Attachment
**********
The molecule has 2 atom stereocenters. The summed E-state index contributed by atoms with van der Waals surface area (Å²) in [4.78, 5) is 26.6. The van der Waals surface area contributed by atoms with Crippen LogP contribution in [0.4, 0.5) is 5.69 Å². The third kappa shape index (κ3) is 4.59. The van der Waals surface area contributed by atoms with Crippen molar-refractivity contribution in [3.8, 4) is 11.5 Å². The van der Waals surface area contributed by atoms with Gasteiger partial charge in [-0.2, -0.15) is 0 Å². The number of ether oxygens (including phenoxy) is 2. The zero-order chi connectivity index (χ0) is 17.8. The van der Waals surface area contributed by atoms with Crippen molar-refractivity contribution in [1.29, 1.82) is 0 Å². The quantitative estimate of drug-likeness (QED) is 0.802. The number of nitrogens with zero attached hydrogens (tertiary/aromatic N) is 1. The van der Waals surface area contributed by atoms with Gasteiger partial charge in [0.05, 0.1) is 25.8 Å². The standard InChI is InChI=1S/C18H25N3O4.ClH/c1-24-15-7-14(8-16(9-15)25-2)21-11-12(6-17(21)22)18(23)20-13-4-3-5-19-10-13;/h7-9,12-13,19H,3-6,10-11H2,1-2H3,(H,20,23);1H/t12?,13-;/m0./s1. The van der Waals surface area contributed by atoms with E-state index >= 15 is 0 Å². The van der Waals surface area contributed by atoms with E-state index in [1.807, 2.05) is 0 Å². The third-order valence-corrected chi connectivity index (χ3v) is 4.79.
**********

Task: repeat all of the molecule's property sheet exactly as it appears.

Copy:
The molecule has 2 atom stereocenters. The summed E-state index contributed by atoms with van der Waals surface area (Å²) in [4.78, 5) is 26.6. The van der Waals surface area contributed by atoms with Crippen LogP contribution in [0.4, 0.5) is 5.69 Å². The third kappa shape index (κ3) is 4.59. The van der Waals surface area contributed by atoms with Crippen molar-refractivity contribution in [3.8, 4) is 11.5 Å². The van der Waals surface area contributed by atoms with Gasteiger partial charge in [-0.2, -0.15) is 0 Å². The number of ether oxygens (including phenoxy) is 2. The zero-order chi connectivity index (χ0) is 17.8. The van der Waals surface area contributed by atoms with Crippen molar-refractivity contribution in [1.29, 1.82) is 0 Å². The quantitative estimate of drug-likeness (QED) is 0.802. The number of nitrogens with zero attached hydrogens (tertiary/aromatic N) is 1. The van der Waals surface area contributed by atoms with Gasteiger partial charge in [0.05, 0.1) is 25.8 Å². The standard InChI is InChI=1S/C18H25N3O4.ClH/c1-24-15-7-14(8-16(9-15)25-2)21-11-12(6-17(21)22)18(23)20-13-4-3-5-19-10-13;/h7-9,12-13,19H,3-6,10-11H2,1-2H3,(H,20,23);1H/t12?,13-;/m0./s1. The van der Waals surface area contributed by atoms with E-state index >= 15 is 0 Å². The van der Waals surface area contributed by atoms with E-state index in [1.807, 2.05) is 0 Å². The third-order valence-corrected chi connectivity index (χ3v) is 4.79.